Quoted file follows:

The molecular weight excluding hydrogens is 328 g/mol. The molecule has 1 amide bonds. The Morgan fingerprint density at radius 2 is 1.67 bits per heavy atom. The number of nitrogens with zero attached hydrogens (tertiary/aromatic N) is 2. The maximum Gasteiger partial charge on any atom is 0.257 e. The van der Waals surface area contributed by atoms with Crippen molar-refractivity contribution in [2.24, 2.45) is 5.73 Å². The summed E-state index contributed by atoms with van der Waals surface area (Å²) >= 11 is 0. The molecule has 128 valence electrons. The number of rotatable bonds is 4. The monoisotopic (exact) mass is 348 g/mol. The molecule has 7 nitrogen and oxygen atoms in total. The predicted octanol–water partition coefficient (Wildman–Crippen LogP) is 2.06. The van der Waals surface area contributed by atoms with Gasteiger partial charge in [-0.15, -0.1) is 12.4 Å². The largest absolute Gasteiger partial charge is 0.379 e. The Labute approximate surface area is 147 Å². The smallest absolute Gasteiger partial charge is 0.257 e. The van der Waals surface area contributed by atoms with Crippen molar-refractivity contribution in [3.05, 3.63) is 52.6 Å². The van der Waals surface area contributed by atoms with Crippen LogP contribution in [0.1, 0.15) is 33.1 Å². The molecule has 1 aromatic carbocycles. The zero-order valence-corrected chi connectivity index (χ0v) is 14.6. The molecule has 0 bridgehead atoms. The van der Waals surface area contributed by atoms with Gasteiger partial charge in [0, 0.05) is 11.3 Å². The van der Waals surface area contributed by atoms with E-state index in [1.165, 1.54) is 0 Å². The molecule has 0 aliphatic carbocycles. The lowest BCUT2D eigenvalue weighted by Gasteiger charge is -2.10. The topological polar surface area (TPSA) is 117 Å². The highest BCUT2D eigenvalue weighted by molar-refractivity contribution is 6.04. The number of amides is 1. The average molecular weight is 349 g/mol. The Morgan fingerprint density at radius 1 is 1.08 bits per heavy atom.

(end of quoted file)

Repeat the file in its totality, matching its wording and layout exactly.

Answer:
The molecular weight excluding hydrogens is 328 g/mol. The molecule has 1 amide bonds. The Morgan fingerprint density at radius 2 is 1.67 bits per heavy atom. The number of nitrogens with zero attached hydrogens (tertiary/aromatic N) is 2. The maximum Gasteiger partial charge on any atom is 0.257 e. The van der Waals surface area contributed by atoms with Crippen molar-refractivity contribution in [2.24, 2.45) is 5.73 Å². The summed E-state index contributed by atoms with van der Waals surface area (Å²) >= 11 is 0. The molecule has 128 valence electrons. The number of rotatable bonds is 4. The monoisotopic (exact) mass is 348 g/mol. The molecule has 7 nitrogen and oxygen atoms in total. The predicted octanol–water partition coefficient (Wildman–Crippen LogP) is 2.06. The van der Waals surface area contributed by atoms with Gasteiger partial charge in [-0.15, -0.1) is 12.4 Å². The largest absolute Gasteiger partial charge is 0.379 e. The Labute approximate surface area is 147 Å². The smallest absolute Gasteiger partial charge is 0.257 e. The van der Waals surface area contributed by atoms with Crippen molar-refractivity contribution in [3.05, 3.63) is 52.6 Å². The van der Waals surface area contributed by atoms with Crippen LogP contribution in [0.1, 0.15) is 33.1 Å². The molecule has 1 aromatic carbocycles. The zero-order valence-corrected chi connectivity index (χ0v) is 14.6. The molecule has 0 bridgehead atoms. The van der Waals surface area contributed by atoms with Gasteiger partial charge in [0, 0.05) is 11.3 Å². The van der Waals surface area contributed by atoms with E-state index in [1.165, 1.54) is 0 Å². The molecule has 0 aliphatic carbocycles. The lowest BCUT2D eigenvalue weighted by Gasteiger charge is -2.10. The topological polar surface area (TPSA) is 117 Å². The highest BCUT2D eigenvalue weighted by molar-refractivity contribution is 6.04. The number of amides is 1. The average molecular weight is 349 g/mol. The Morgan fingerprint density at radius 1 is 1.08 bits per heavy atom.